This summary process was as effectual in those simple days as was the seal ring of the great Haroun Alraschid among the true believers. The two parties being confronted before him, each produced a book of accounts, written in a language and character that would have puzzled any but a High Dutch commentator, or a learned decipherer of Egyptian obelisks. The sage Wouter took them one after the other, and having poised them in his hands, and attentively counted over the number of leaves, fell straightway into a very great doubt, and smoked for half an hour without saying a word; at length, laying his finger beside his nose, and shutting his eyes for a moment, with the air of a man who has just caught a subtle idea by the tail, he slowly took his pipe from his mouth, puffed forth a column of tobacco smoke, and with marvelous gravity and solemnity pronounced—that having carefully counted over the leaves and weighed the books, it was found that one was just as thick and as heavy as the other—therefore, it was the final opinion of the court that the accounts were equally balanced—therefore, Wandle should give Barent a receipt, and Barent should give Wandle a receipt—and the constable should pay the costs.
This decision being straightway made known, diffused general joy throughout New Amsterdam, for the people immediately perceived that they had a very wise and equitable magistrate to rule over them. But its happiest effect was, that not another lawsuit took place throughout the whole of his administration—and the office of constable fell into such decay, that there was not one of those losel scouts known in the province for many years. I am the more particular in dwelling on this transaction, not only because I deem it one of the most sage and righteous judgments on record, and well worthy the attention of modern magistrates, but because it was a miraculous event in the history of the renowned Wouter, being the only time he was ever known to come to a decision in the whole course of his life.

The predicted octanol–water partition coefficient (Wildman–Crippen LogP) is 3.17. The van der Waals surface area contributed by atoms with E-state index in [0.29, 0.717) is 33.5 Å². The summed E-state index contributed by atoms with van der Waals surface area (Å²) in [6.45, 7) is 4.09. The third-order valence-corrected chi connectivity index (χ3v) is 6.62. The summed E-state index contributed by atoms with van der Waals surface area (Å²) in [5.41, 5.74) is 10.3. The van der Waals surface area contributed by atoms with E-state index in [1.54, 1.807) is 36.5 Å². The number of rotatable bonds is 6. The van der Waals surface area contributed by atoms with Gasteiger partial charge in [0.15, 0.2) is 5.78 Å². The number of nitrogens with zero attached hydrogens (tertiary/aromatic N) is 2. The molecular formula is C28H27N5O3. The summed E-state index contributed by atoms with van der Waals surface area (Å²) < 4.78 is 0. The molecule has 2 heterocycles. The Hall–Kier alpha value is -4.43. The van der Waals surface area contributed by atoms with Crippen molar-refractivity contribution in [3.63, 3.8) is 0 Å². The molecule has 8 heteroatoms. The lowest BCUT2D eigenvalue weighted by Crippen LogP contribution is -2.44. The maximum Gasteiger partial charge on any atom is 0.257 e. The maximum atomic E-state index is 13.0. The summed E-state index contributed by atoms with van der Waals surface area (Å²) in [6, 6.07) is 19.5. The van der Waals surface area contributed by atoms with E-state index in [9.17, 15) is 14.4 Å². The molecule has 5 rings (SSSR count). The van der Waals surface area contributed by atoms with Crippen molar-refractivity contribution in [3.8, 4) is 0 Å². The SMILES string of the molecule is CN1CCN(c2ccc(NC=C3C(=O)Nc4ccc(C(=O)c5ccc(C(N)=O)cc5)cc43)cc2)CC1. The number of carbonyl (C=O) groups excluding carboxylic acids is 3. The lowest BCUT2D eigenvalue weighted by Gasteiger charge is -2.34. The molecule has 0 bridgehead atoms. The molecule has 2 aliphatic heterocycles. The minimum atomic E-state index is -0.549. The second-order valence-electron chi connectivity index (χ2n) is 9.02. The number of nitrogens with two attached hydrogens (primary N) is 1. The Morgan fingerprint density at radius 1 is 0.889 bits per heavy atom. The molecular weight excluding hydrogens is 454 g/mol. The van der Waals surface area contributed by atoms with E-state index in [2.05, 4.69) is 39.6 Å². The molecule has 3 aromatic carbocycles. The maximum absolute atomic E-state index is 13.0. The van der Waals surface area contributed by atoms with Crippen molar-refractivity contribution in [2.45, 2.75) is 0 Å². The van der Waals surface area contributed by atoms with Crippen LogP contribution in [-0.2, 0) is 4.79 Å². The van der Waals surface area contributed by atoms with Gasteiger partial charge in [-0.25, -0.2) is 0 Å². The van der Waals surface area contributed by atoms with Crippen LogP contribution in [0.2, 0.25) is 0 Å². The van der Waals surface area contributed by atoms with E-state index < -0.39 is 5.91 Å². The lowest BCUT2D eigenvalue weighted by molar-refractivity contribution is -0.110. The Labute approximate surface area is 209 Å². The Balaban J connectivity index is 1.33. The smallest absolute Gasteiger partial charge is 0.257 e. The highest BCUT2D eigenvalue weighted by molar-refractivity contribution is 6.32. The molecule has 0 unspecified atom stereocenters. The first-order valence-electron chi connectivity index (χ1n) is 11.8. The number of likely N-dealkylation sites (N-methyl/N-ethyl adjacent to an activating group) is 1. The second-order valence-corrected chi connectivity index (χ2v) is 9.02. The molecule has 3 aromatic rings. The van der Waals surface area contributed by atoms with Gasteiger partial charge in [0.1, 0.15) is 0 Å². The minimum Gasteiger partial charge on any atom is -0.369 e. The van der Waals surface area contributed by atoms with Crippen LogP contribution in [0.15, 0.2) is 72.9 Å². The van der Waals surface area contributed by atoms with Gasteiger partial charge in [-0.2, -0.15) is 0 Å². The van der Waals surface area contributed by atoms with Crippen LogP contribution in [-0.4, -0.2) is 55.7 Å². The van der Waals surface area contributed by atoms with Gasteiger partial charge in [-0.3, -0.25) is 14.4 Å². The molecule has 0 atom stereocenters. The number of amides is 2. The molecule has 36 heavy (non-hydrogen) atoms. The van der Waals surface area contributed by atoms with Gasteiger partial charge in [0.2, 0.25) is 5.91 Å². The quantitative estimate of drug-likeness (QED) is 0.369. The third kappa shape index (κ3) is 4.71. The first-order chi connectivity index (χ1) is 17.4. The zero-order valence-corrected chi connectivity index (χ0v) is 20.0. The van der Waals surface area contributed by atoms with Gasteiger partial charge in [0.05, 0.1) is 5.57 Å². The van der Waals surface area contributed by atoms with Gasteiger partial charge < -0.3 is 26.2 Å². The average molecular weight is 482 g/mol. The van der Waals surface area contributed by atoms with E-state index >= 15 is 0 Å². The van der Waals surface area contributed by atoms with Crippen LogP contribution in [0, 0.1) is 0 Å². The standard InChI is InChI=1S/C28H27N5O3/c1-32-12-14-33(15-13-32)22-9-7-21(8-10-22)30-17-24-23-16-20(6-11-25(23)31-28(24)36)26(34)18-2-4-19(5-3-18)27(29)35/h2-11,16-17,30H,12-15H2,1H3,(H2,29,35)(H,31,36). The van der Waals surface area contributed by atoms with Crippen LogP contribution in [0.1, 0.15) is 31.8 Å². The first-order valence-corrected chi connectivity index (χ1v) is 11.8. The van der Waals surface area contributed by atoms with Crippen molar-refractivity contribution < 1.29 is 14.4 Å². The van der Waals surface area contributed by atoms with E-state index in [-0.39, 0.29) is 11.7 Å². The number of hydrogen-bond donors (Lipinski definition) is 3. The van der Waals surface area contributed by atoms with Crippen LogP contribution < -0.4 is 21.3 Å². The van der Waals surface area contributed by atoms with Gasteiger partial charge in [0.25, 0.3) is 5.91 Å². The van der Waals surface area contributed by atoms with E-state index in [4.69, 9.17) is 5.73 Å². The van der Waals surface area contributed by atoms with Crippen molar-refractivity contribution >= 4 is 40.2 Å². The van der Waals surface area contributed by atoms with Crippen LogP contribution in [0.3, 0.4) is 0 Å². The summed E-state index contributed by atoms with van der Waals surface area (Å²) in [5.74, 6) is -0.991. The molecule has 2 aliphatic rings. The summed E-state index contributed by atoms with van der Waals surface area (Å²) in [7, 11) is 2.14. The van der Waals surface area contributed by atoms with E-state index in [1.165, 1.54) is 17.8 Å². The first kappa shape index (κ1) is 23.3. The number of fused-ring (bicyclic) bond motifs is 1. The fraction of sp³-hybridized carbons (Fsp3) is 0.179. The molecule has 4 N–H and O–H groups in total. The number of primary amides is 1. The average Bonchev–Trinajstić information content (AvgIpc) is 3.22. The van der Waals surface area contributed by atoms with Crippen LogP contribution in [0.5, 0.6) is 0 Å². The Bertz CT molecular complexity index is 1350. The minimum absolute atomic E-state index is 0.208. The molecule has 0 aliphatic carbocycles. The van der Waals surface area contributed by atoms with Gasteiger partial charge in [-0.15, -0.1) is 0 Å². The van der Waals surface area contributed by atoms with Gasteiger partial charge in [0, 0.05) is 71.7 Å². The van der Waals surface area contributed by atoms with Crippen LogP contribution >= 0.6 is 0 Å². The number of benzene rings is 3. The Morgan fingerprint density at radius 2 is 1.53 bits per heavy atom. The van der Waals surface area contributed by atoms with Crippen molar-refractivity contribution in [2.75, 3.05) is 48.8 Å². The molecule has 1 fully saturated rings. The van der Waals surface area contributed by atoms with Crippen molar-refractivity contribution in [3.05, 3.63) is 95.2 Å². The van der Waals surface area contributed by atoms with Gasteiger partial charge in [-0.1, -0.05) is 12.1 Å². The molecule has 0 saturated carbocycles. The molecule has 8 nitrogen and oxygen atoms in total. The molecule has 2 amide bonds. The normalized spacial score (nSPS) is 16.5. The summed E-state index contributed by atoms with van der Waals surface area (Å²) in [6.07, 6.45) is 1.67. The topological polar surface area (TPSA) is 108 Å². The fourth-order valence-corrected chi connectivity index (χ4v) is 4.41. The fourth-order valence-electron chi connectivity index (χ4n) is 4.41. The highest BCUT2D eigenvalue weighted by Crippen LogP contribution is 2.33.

In treating of the early governors of the province I must caution my readers against confounding them, in point of dignity and power, with those worthy gentlemen who are whimsically denominated governors in this enlightened republic—a set of unhappy victims of popularity, who are in fact the most dependent, henpecked beings in the community, doomed to bear the secret goadings and corrections of their own party, and the sneers and revilings of the whole world beside—set